Going Orange: Some things to consider
A letter from Cottonwood Heights Administrative Staff
The last two months are unlike any in our city’s history. Coronavirus concerns and the COVID-19 pandemic have changed the way we live our everyday lives. Businesses have shuttered, schools have closed their doors and thousands of people have been furloughed or lost their jobs. Times are challenging, to be certain. However, there are reassuring aspects of this crisis for our city and our state.
As Utah continues to face this pandemic, we have seen encouraging signs and plenty of reasons to be optimistic. An early model from the National Guard estimated that by mid-April, Utah would have 9,600 total cases of COVID-19, with 1,200 hospitalizations. Instead, by the week of April 16, the state recorded 2,542 cases and 221 hospitalizations.
"This is called flattening the curve and it shows that everything we are doing really is working," said Lt. Gov. Spencer Cox, who leads the Utah Coronavirus Task Force. .
In Utah, our number of positive tests and hospitalizations, as well as mortality and transmission, are all trending in the right direction. There have been days with single spikes in positive test numbers. However, overall, our state has begun to flatten the curve and plateau our positive cases.
These numbers are encouraging, but we need people to continue to get tested. The state has the capacity to test 4,500 people per day, while the daily average has been less than half of that figure.
Utah health officials expanded testing guidelines in April. State health officials recommend anyone experiencing a fever, cough, shortness of breath, muscle aches, decreased sense of smell or taste, or sore throat to get tested. Rapid testing will only increase our ability to recover from this pandemic and jumpstart the economy. The more we can learn about the disease, the faster we will all be able to resume our lives.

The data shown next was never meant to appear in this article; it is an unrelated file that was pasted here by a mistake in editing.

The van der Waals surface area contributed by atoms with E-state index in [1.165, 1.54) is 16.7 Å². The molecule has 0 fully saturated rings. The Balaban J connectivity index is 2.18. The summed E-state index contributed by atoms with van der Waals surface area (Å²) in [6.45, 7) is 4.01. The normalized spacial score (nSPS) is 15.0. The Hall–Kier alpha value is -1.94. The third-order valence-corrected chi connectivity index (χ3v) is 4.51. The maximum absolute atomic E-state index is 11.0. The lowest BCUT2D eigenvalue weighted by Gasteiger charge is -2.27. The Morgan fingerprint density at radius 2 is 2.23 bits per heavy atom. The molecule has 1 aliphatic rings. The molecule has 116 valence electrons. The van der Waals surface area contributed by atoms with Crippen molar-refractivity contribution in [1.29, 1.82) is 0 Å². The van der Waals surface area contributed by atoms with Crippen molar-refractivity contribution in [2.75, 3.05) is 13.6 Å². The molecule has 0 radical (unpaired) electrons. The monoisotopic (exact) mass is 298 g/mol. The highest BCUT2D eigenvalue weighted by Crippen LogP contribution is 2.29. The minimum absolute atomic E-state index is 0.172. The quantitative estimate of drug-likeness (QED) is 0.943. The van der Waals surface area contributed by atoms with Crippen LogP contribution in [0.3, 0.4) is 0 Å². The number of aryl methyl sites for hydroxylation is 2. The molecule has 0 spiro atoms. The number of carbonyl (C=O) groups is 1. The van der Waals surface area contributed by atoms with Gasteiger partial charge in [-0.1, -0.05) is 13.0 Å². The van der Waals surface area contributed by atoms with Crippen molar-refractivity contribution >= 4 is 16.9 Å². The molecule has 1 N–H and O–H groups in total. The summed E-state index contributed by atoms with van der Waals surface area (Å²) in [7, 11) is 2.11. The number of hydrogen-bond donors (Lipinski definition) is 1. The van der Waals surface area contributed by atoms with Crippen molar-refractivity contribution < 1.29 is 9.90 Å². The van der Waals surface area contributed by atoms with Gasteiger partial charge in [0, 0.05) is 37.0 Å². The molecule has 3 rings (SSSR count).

As we've moved into May, we are optimistic about our move into the next phase of the “Utah Leads Together” recovery plan led by Cox. We are currently in the "Orange" phase of the plan. We still have closures of businesses and a stay-at-home directive from state officials, however many businesses are cautiously taking the first steps to opening their doors. We are being very deliberate. One such guideline is the avoidance of“super-spreader” events where large gatherings of people are enclosed for long periods of time.
Simply put, Orange is a moderate risk category. Yellow means low risk. And green indicates a new normal of risk where individuals can move about with full activity, but with a new caution toward COVID-19. Each level contains precautions that that both businesses and the general public need to take. “We’re about managing risk,” said Governor Gary Herbert. “There’s no belief that we can get to zero risk.”
Eventually, we will move from stabilization to recovery and life will begin to feel more normal again. This pandemic has changed the course of our history. We encourage all our residents to heed the advice of state and county leaders. Get tested, keep following social distancing recommendations, and as our businesses open their doors, get out and appreciate the services they provide.
Together we will get through this.